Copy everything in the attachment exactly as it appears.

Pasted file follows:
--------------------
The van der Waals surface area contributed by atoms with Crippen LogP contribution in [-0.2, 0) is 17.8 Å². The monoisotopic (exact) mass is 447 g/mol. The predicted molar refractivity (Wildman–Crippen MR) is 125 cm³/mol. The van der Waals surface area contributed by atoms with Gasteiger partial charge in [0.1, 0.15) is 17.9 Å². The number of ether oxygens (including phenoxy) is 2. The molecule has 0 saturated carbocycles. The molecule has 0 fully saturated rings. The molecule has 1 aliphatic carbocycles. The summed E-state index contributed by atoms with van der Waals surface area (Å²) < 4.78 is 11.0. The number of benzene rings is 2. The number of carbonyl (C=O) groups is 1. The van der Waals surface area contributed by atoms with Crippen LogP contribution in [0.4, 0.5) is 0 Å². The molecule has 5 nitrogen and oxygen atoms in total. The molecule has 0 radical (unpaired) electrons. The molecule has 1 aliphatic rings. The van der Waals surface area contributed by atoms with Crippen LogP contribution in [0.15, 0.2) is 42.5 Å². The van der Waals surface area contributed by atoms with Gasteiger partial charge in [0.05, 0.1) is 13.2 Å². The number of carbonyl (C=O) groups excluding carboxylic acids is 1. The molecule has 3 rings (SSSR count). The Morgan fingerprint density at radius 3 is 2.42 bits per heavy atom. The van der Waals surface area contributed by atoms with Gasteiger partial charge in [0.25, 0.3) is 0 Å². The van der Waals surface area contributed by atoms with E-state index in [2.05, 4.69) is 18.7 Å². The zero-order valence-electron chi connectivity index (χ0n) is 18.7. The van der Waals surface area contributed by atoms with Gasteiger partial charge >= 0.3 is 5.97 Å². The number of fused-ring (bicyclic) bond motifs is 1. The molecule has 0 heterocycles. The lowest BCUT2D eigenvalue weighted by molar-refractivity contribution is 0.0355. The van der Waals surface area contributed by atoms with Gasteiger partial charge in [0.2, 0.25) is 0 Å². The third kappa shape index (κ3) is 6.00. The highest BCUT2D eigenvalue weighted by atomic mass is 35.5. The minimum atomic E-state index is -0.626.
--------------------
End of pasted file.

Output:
The van der Waals surface area contributed by atoms with Crippen LogP contribution in [-0.2, 0) is 17.8 Å². The monoisotopic (exact) mass is 447 g/mol. The predicted molar refractivity (Wildman–Crippen MR) is 125 cm³/mol. The van der Waals surface area contributed by atoms with Gasteiger partial charge in [0.1, 0.15) is 17.9 Å². The number of ether oxygens (including phenoxy) is 2. The molecule has 0 saturated carbocycles. The molecule has 0 fully saturated rings. The molecule has 1 aliphatic carbocycles. The summed E-state index contributed by atoms with van der Waals surface area (Å²) < 4.78 is 11.0. The number of benzene rings is 2. The number of carbonyl (C=O) groups is 1. The van der Waals surface area contributed by atoms with Crippen LogP contribution in [0.4, 0.5) is 0 Å². The molecule has 5 nitrogen and oxygen atoms in total. The molecule has 0 radical (unpaired) electrons. The molecule has 1 aliphatic rings. The van der Waals surface area contributed by atoms with Crippen LogP contribution in [0.15, 0.2) is 42.5 Å². The van der Waals surface area contributed by atoms with Gasteiger partial charge in [0.05, 0.1) is 13.2 Å². The number of carbonyl (C=O) groups excluding carboxylic acids is 1. The molecule has 3 rings (SSSR count). The Morgan fingerprint density at radius 3 is 2.42 bits per heavy atom. The van der Waals surface area contributed by atoms with Gasteiger partial charge in [0.25, 0.3) is 0 Å². The van der Waals surface area contributed by atoms with E-state index in [2.05, 4.69) is 18.7 Å². The zero-order valence-electron chi connectivity index (χ0n) is 18.7. The van der Waals surface area contributed by atoms with Gasteiger partial charge >= 0.3 is 5.97 Å². The number of fused-ring (bicyclic) bond motifs is 1. The molecule has 0 heterocycles. The lowest BCUT2D eigenvalue weighted by molar-refractivity contribution is 0.0355. The van der Waals surface area contributed by atoms with Gasteiger partial charge in [0.2, 0.25) is 0 Å². The third kappa shape index (κ3) is 6.00. The highest BCUT2D eigenvalue weighted by atomic mass is 35.5. The minimum atomic E-state index is -0.626.